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Insuring Your Valuables

In "Me and Bobby McGee," Janis Joplin sang, "Freedom's just another word for nothing left to lose." Maybe, but if you've got lots to lose, the word you're looking for is insurance. And if what you have are valuable personal possessions--jewelry, furs, antiques, art, coin collections, and the like--you need to know how to insure them.

Your homeowners insurance alone may not be enough

Generally, your homeowners insurance policy covers the theft, damage, or destruction of your personal property, but several limitations apply. Your personal property is covered only for its actual cash value. This valuation method takes into account the property's depreciation, or its reduction in value as a result of wear and tear over time. As a result, the amount you receive in an insurance settlement may be considerably less than what it will cost to replace the item. If the item was one that might actually increase in value over time (e.g., a work of art or a musical instrument), your real loss will be that much more.

The total coverage for all of your personal property is limited to 50 percent of the coverage on your home itself. This means that if your home is covered for $150,000, your entire personal property coverage--the protection for all of your possessions--is limited to $75,000. In addition, if the personal property is stolen from or destroyed in a secondary residence (like a summer home), your homeowners policy may limit your coverage to 10 percent of your personal property limit. In some cases, your valuables may not be covered at all if they are lost, stolen, or destroyed while you are traveling.

In addition, specific categories of personal property have separate limits of coverage. The following are some of the standard limits (which may vary among policies):

  • $200 for bank notes, bullion, gold, silver, coins, and metals
  • $1,000 for securities, deeds, manuscripts, passports, and tickets
  • $1,000 for the theft of jewelry, furs, watches, and precious and semiprecious stones
  • $2,000 for the theft of firearms
  • $2,500 for the theft of silverware, silver-plated ware, goldware, gold-plated ware, and pewterware
  • $2,500 for property at the residence used for business purposes
  • $250 for property used away from the residence for business purposes

For some categories, your homeowners insurance policy may set a limit only on claims resulting from theft. This minimizes the insurance company's exposure to fairly common occurrences. The damage or destruction of these items is less likely, so insurance companies are usually willing to cover them up to their actual cash value.

Improve your coverage with endorsements or floaters

If you want to make sure that your valuables have better coverage, talk to your homeowners insurance agent. You may be able to obtain additional coverage by modifying your policy with an endorsement or a floater. An endorsement is a written agreement to add (or subtract) coverage to the homeowners policy. Once it's attached, the terms of the endorsement take precedence over the policy's original terms. Personal property floaters can be purchased as supplements to your homeowners policy. Endorsements and/or floaters can let you expand the types of losses you're covered for, insure your valuables regardless of their location, and/or increase the amount of coverage on particular items or classes of items.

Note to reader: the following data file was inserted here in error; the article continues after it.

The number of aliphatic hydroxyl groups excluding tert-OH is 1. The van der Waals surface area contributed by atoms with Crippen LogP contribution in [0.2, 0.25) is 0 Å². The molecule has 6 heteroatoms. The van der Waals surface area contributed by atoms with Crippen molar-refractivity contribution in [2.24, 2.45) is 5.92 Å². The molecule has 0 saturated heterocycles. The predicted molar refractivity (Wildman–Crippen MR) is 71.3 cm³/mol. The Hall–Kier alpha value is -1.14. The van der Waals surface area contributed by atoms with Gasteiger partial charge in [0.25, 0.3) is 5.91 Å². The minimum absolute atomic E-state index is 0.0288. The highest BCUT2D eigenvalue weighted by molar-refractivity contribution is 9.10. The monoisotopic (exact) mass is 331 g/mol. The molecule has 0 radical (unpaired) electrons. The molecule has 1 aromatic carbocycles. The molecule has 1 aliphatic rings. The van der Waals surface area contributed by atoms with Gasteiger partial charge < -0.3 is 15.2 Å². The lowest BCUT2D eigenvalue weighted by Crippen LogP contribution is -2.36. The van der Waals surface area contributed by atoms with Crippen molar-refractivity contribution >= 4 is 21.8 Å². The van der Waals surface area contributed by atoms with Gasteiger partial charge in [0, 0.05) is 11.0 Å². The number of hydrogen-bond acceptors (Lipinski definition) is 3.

Your homeowners insurance may protect you against certain types of loss--losses due to theft, fire, or burst pipes, for instance. But will it cover you for losses due to volcanic eruptions or civil commotions? An open perils floater expands your coverage from the named perils specified in your homeowners policy to coverage for all types of losses that aren't specifically excluded in the floater.

A personal effects floater offers worldwide coverage for your personal property. With this floater, your personal property is insured, regardless of where you take it. If you have children away at boarding school or college, you may want this floater to protect your personal property away from home. If you travel, you can purchase this floater on a short-term basis to cover a specific trip. If you travel regularly, consider purchasing this coverage on a permanent basis.

A blanket coverage personal articles floater raises the coverage limits for nine categories of personal property: jewelry, furs, cameras, musical instruments, silverware, fine arts, stamps, coins, and golf equipment. If no one item in your collection of valuables is worth over $2,500, this blanket coverage floater may be a good option for you. Note, though, that coverage limits will still apply--they'll just be higher.

If your homeowners insurance policy offers inadequate or no protection for items with higher values, some companies offer valuable items insurance as stand-alone policies (or as floaters on their own homeowners policies). For maximum coverage, you may choose to have these items separately listed and specifically insured. In many such cases, the insurance company will require you to have each item independently appraised. In a sense, an independent appraisal settles the amount you will receive in the event of a loss even before the loss occurs. Once the insurance company accepts documentation establishing the worth of an item, there'll be no need to haggle with the adjusters if you have to file a claim later.

It's important to know that even special policies will not cover your property in some cases. Although these policies offer very broad coverage, they won't pay for losses due to nuclear explosions, acts of war, or intentional acts of destruction. In most cases, they also won't pay for losses due to natural deterioration--faded oil paintings, stained silver goblets, or the scratched doubloons in the coin collection, for instance.